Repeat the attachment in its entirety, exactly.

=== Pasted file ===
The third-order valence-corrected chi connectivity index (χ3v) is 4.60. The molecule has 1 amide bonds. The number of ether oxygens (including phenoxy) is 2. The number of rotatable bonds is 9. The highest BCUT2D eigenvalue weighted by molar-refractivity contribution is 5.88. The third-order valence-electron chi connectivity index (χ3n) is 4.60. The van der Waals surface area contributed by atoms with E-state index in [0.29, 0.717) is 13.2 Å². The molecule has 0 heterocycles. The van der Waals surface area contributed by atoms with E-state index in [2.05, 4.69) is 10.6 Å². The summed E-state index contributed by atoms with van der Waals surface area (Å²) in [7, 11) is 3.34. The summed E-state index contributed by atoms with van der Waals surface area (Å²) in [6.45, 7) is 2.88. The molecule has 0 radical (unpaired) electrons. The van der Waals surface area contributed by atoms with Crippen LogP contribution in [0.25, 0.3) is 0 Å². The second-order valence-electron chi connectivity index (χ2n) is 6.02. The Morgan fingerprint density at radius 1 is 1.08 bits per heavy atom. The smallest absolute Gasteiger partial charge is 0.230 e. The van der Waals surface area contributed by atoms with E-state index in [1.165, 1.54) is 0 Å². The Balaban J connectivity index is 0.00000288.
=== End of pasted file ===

The third-order valence-corrected chi connectivity index (χ3v) is 4.60. The molecule has 1 amide bonds. The number of ether oxygens (including phenoxy) is 2. The number of rotatable bonds is 9. The highest BCUT2D eigenvalue weighted by molar-refractivity contribution is 5.88. The third-order valence-electron chi connectivity index (χ3n) is 4.60. The van der Waals surface area contributed by atoms with E-state index in [0.29, 0.717) is 13.2 Å². The molecule has 0 heterocycles. The van der Waals surface area contributed by atoms with E-state index in [2.05, 4.69) is 10.6 Å². The summed E-state index contributed by atoms with van der Waals surface area (Å²) in [7, 11) is 3.34. The summed E-state index contributed by atoms with van der Waals surface area (Å²) in [6.45, 7) is 2.88. The molecule has 0 radical (unpaired) electrons. The van der Waals surface area contributed by atoms with Crippen LogP contribution in [0.25, 0.3) is 0 Å². The second-order valence-electron chi connectivity index (χ2n) is 6.02. The Morgan fingerprint density at radius 1 is 1.08 bits per heavy atom. The smallest absolute Gasteiger partial charge is 0.230 e. The van der Waals surface area contributed by atoms with E-state index in [1.165, 1.54) is 0 Å². The Balaban J connectivity index is 0.00000288.